Surviving a Start-Up’s Transition from Projects to Processes

Surviving a Start-Up’s Transition from Projects to Processes

by Derek Lidow  |   11:00 AM March 12, 2014

“Why change my leadership style? It got us to this point, where we’ve established a real beachhead in our market.”

These are the famous last words of many an entrepreneur. Failing to realize that critical transition points in the growth of an enterprise require leaders to shift emphasis, they blindly stick with what has been working up to that point. The company stalls. Confusion grows among key team members, investors, customers and suppliers.  And, ultimately, the failure to understand the demands of the transition lead to the failure of the company itself.

One such abrupt transition — from project to process mode — occurs once a company launches its initial sales efforts and begins to service its first customers. A project is a one-at-a-time exercise performed by a team assembled specifically for that task. It is the ad hoc nature of the project that enables the flexibility and agility required to capture the first real customer.  If the entrepreneur has recruited the type of people usually attracted to startups — people who like fast-paced projects — then they will likely find working as a team in the project mode extremely satisfying.

Most entrepreneurs understand that they need to be flexible and agile in order to figure out how and what potential customers will buy from them. But flexibility and agility must begin to make way for reliability and efficiency if the company is to deliver the kind of consistent product or service required to maintain happy customers and win new ones. Reliability and efficiency require that work be performed in a process mode, where tasks are accomplished repetitively in a prescribed fashion, resulting in minimal variation and cost.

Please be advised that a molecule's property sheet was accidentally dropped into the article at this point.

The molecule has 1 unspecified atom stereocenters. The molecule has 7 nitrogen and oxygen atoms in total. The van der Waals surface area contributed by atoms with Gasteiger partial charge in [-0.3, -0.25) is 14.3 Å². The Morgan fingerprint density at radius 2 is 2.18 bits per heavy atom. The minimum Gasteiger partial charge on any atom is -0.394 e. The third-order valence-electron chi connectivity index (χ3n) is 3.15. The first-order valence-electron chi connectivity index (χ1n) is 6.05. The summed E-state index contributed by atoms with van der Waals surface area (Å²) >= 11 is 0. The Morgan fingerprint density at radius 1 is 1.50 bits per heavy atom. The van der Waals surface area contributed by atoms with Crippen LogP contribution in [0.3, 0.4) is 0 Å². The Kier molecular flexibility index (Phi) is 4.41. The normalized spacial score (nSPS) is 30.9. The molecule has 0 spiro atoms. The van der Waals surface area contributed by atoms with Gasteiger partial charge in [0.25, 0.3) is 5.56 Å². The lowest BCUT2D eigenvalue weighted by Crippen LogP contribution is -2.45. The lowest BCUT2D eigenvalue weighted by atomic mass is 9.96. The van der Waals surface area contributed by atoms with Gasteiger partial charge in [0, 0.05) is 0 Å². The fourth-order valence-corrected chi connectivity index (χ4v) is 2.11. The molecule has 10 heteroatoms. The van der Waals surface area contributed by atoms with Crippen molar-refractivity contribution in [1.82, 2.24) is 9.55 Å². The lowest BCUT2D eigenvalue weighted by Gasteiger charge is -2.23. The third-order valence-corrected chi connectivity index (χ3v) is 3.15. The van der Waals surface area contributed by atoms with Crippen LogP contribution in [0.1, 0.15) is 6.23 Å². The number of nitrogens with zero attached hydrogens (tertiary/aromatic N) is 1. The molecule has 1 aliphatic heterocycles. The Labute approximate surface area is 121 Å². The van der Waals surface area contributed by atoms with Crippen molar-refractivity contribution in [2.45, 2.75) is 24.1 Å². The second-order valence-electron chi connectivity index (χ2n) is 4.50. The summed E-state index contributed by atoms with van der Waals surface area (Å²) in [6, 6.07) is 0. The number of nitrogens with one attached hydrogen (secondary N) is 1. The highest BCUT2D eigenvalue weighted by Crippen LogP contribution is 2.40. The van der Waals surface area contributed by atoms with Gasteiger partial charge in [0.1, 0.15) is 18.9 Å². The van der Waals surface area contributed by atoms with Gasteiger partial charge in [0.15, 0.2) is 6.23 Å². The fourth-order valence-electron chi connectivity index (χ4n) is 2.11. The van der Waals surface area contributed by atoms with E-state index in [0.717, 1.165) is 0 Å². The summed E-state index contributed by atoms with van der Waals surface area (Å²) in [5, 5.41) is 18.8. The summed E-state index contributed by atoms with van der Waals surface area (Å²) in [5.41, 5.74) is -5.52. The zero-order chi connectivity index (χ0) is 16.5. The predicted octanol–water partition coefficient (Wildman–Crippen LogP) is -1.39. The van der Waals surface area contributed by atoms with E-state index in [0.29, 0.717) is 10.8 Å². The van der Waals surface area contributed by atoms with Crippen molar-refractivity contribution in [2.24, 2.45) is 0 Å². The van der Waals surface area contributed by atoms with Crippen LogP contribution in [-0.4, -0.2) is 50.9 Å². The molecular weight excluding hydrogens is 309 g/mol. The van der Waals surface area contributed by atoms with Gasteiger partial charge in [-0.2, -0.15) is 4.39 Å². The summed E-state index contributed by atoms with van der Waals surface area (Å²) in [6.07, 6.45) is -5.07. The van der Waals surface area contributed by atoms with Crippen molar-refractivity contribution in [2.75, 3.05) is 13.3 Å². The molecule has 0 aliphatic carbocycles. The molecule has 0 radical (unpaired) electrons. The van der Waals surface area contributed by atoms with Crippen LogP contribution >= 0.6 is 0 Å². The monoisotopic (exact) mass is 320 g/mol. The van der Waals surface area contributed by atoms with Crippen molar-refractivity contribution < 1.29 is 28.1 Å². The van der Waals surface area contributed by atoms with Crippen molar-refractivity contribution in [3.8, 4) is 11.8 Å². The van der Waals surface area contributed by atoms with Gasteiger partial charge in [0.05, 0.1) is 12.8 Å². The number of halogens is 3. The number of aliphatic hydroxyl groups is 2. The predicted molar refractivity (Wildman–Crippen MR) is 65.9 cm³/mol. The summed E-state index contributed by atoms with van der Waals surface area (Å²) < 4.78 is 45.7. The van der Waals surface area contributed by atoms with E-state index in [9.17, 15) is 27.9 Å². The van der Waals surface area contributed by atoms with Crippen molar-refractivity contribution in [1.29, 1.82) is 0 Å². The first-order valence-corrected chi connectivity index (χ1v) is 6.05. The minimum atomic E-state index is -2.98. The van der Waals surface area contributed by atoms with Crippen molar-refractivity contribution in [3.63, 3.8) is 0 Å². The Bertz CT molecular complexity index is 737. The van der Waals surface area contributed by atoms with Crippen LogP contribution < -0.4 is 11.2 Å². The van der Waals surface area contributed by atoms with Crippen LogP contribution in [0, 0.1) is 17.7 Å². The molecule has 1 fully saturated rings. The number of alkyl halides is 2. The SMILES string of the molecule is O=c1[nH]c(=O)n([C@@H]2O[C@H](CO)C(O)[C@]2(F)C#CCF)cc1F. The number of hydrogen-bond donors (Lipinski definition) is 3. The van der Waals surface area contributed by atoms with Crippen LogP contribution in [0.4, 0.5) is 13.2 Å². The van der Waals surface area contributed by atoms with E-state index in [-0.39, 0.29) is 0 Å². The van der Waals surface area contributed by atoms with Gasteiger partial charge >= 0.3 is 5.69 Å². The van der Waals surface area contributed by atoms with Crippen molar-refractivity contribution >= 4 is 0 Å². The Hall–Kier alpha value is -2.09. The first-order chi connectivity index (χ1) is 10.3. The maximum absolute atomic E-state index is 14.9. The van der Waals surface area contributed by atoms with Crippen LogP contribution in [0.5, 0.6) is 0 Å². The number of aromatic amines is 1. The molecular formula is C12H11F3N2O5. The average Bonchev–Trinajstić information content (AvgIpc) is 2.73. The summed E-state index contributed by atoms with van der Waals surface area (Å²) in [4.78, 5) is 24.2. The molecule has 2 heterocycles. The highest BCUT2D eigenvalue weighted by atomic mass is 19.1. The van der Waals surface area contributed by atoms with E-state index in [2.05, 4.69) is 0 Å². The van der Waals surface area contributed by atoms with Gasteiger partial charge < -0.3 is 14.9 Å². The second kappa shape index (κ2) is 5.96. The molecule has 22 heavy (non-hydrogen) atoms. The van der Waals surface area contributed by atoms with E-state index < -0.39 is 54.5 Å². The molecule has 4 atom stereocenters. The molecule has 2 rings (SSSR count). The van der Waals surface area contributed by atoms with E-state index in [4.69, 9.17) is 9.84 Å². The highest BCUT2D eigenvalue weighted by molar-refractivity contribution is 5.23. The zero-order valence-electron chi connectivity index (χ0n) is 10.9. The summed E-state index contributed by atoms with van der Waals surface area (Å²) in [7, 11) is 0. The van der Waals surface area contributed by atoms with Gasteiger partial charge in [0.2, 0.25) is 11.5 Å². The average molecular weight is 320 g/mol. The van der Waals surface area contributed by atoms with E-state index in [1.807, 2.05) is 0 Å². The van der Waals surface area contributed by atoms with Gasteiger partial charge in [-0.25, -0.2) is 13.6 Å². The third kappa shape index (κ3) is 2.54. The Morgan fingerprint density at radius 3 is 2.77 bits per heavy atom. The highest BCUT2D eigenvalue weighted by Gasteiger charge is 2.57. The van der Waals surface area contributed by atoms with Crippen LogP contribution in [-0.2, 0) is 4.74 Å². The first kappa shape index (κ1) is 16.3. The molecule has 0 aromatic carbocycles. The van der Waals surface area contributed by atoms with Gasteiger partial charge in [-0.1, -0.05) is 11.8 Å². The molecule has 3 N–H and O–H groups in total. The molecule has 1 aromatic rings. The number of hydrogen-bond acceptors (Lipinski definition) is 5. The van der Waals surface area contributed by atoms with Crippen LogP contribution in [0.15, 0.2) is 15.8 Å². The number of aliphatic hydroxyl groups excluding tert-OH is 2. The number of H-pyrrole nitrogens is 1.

But most entrepreneurs instinctively resist switching from the project to the process mode. I hear entrepreneurs use excuses like, “there are a few more things we can do to make our product even better,” or the classic, “we are working well as a team, why change how we work?” The teams that have been recruited to successfully create a new company, product or service also resist this change.  They ask why they need to change from the ‘fun’ mode into a mode most project-loving people despairingly and naively call ‘bureaucratic.’

The dangers of staying in a pure project mode too long are many. Projects, no matter how well led, produce inconsistent results. Entrepreneurs cannot afford disappointed customers, and most won’t forgive poor products or services just because they were experiments.

Staying in project mode too long also opens up opportunities for competitors. How many entrepreneurs have seen their great ideas copied by a more cost-effective competitor destroying all the value they had created to that point — irrespective of patents?

Staying in the project mode too long also makes the enterprise too reliant on the founder. No enterprise can become self-sustaining if the skills of its founder have not been replicated in an effective process.  And staying in project mode too long frustrates the employees the entrepreneur will need to rely upon to manage effective processes. People who enjoy making something better and better make good process managers, and these people typically like organization and feel uncomfortable with the change and disorganization that often accompany project mode.